Australia’s official cash rate should be ending 2012 around 2.5 per cent per cent but it is clearly too much to expect the Reserve Bank to cut 75 basis points to that level after it meets today.
More likely, the RBA will again drag the chain with a cautious 25 basis point cut to 3.0 per cent as it continues to worry about the inflation fairy at the bottom of the garden and maintains its faith in the Santa-like mining boom that keeps on adding to economic growth and capacity constraints. It may also continue its shadow boxing against a wage breakout that never quite materialises.
Right through 2012 the RBA has been as slow as a wet weekend to recognise and then acknowledge the pressures in the economy, most of which are dampening growth, limiting job creation and keeping inflation well and truly in check. It has also been scrambling to downgrade the mining investment outlook right through 2012 as a softer global economy and a ramping up in global supply in commodities filters through to lower income growth and inflation risks domestically.
At the start of 2012, when it was obvious inflation was falling, the global economy was undershooting already modest expectations, the labour market was stalling and fiscal policy was being massively tightened, the RBA refused to cut interest rates. After its usual and archaic practice of not meeting in January, the RBA held the cash rate steady at 4.25 per cent in February, March and April. These decisions not to cut are costing jobs and economic activity right now. Indeed, in every month since March, the number of job advertisements (measured by ANZ) has fallen and it looks like annual GDP will dip below 3 per cent when the December quarter national accounts are released in March.
Monetary policy was restrictive in early 2012 and the Australian dollar super strong. This was despite the fall in the terms of trade and decline in national income. It was only when the RBA got a stream of information confirming low inflation, a softer labour market, a tight budget and heightened negative risks globally, that it delivered a rare 50 basis point cut in May followed by a further 25 cut in June.
Those moves were very welcome and it appeared the RBA had thrown out its textbook of biases and taken a more measured view of economic risks and monetary policy management.
Alas, the RBA reverted to its early 2012 mode from mid-year and since June, despite a rise in the unemployment rate, unrelenting strength in the Australian dollar, a problematic global outlook, further fiscal tightening and further commodity price weakness, the RBA has delivered a single 25 basis-point cut.
An uptick in the September quarter CPI and some tentative evidence of a bottoming out of the Chinese economic slowdown were enough to see the RBA hold off cutting interest rates in November and before that, it was an uptick in house prices that seemingly prevented it from cutting. Disconcertingly, those house prices rises have unwound in the last few months.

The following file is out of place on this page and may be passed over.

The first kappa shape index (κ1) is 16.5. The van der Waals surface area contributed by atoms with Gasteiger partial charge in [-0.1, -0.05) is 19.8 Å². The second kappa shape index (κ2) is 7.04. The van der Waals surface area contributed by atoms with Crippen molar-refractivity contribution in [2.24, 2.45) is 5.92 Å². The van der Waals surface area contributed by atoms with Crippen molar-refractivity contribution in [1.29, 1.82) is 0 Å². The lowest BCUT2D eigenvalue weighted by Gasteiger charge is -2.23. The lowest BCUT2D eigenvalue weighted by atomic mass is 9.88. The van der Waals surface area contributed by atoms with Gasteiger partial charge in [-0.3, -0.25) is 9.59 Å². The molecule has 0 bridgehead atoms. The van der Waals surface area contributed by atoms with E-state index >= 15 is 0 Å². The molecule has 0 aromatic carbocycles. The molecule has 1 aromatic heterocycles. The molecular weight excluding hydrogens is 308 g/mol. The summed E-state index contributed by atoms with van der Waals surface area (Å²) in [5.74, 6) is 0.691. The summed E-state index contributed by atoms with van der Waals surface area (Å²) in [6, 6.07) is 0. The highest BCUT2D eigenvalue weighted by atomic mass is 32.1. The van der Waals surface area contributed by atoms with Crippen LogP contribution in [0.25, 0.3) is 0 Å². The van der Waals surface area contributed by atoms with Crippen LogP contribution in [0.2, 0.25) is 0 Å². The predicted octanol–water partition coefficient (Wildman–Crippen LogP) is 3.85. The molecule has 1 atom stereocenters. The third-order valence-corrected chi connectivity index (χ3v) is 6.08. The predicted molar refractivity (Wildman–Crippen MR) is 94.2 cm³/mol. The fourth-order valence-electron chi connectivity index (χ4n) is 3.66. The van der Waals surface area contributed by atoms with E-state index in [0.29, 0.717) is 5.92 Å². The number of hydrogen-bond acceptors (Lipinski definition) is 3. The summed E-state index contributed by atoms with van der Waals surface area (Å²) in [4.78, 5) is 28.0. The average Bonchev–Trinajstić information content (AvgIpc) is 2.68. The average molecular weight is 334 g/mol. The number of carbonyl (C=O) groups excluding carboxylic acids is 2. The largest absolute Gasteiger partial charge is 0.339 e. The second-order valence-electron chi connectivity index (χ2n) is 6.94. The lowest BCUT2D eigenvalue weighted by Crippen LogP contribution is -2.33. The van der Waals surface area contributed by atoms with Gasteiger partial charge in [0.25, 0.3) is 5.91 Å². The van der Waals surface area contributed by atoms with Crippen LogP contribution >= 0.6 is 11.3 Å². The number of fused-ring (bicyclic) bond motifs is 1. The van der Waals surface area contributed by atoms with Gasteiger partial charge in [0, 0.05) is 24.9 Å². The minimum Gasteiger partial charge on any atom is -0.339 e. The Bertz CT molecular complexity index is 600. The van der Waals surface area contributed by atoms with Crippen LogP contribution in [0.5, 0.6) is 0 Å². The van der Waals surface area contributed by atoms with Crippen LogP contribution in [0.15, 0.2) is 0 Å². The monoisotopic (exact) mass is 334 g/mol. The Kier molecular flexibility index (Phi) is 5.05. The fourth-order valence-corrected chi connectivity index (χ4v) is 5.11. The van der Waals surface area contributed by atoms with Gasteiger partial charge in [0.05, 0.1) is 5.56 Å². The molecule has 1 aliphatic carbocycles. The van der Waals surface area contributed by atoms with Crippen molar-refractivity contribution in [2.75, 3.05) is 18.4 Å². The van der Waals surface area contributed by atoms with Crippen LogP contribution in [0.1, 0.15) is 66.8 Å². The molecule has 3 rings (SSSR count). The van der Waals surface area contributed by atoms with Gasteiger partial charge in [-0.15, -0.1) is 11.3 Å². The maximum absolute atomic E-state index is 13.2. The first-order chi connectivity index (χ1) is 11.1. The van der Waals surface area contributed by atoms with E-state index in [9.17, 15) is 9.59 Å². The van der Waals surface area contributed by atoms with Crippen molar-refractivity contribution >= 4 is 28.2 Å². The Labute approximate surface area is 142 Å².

The odd thing about the RBA and the September quarter CPI was that it was heavily influenced by the start of carbon pricing on July 1 and changes to the private health insurance rebate. These two items alone added perhaps 0.6 or 0.7 percentage points of the 1.4 per cent rise in the CPI. What’s more, the slightly better tone to the Chinese economic data has not been matched by higher commodity prices, which remain particularly soft. It is possible that the Chinese data, which are always unreliable, is giving a somewhat rosy view of the turning point.
Which brings us to the RBA board deliberations today.
It is clear house prices remain very weak and are lower today than at the end of 2011. Based on data in the TD-MI monthly inflation gauge, it looks like the December quarter CPI will be near zero, highlighting the fact that the bulk of the CPI rise in the September quarter was due to one-off events. True underlying inflation is probably tracking below 2 per cent.
In terms of public sector demand, the fiscal tightening now chomping away at economic activity is even more dramatic than appeared to be the case a couple of months ago. The labour market is also softening, a point showing up in a higher unemployment rate and benign wages growth.
The Australian dollar is trading around $US1.04 this morning – or about 77 on the trade weighted index. This is close to the level prevailing at the start of 2012 when commodity prices where more than 10 per cent higher. The elevated level of the Australian dollar is constraining growth, and while lower interest rates will have a slight dampening impact on the currency they will, more importantly, work to support economic activity.
It is a pity the RBA has had such a sanguine view on the Australian dollar and failed to see the hollowing out of the economy that is emerging on its watch.
The RBA needs to cut interest rates today and a 25 basis point move is better than nothing. If it cuts only 25 points, the economy will muddle along into 2013 and the over-valued Australian dollar will continue to restrict growth. It means there will likely be more interest rates cuts in 2013 and for the sake of the economy, it is to be hoped the cuts come through earlier rather than later.